On Mon, Sep 12, 2022 at 09:20 AM, Steve Nutt wrote:
I would posit that OCR scanning is not really the function of a screen reader, beyond scanning the current screen, so I think that NVDA is right to not build this in natively.-
And that's precisely what I think as well.
There seems to be this idea, among some, that a screen reader itself is supposed to be this Swiss Army Knife type tool that literally does anything and everything that any given user thinks it should be able to do. I don't. Screen readers exist to allow blind or visually-impaired users to access the same software that those of us who can see do use to do all sorts of things.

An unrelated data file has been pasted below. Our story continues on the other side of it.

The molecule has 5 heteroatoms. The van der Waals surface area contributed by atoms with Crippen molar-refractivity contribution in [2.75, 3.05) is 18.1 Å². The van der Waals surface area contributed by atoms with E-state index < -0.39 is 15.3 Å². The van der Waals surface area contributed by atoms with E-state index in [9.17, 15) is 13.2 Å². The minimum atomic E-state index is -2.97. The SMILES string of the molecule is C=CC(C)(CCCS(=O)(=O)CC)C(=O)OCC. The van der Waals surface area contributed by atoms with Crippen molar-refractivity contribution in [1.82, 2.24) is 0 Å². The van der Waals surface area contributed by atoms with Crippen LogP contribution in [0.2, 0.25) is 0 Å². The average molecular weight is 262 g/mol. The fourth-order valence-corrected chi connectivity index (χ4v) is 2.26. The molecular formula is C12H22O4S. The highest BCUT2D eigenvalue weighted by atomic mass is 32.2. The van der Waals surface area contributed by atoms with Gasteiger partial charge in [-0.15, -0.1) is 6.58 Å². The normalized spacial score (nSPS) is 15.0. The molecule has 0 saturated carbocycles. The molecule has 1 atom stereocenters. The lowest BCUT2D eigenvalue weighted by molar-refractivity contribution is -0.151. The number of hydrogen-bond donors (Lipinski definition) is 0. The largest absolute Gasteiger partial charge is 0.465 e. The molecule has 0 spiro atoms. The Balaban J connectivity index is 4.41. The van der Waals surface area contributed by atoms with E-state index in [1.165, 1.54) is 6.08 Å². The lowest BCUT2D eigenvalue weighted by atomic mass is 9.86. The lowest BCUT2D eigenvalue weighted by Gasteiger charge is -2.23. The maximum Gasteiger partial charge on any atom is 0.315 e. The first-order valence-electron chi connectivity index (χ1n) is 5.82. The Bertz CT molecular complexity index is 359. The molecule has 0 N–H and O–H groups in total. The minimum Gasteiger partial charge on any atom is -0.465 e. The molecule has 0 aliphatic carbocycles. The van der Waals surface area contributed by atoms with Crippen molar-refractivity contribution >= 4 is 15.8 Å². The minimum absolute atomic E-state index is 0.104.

My multi-function is what I use to scan material (with OCR processing as part of the initial scan, and that's been common for years now) and the scanner software is what handles all of that. If the scanning software is accessible, then the problem is already solved. If it's not, then the issue lies with the scanning software, not the screen reader.
Having a "quick and dirty" ability to OCR what's on a screen is one thing. Having the capability to act as substitute scanning software for all conditions is entirely another.
Brian - Windows 10, 64-Bit, Version 21H2, Build 19044
It is well to open one's mind but only as a preliminary to closing it . . . for the supreme act of judgment and selection.
~ Irving Babbitt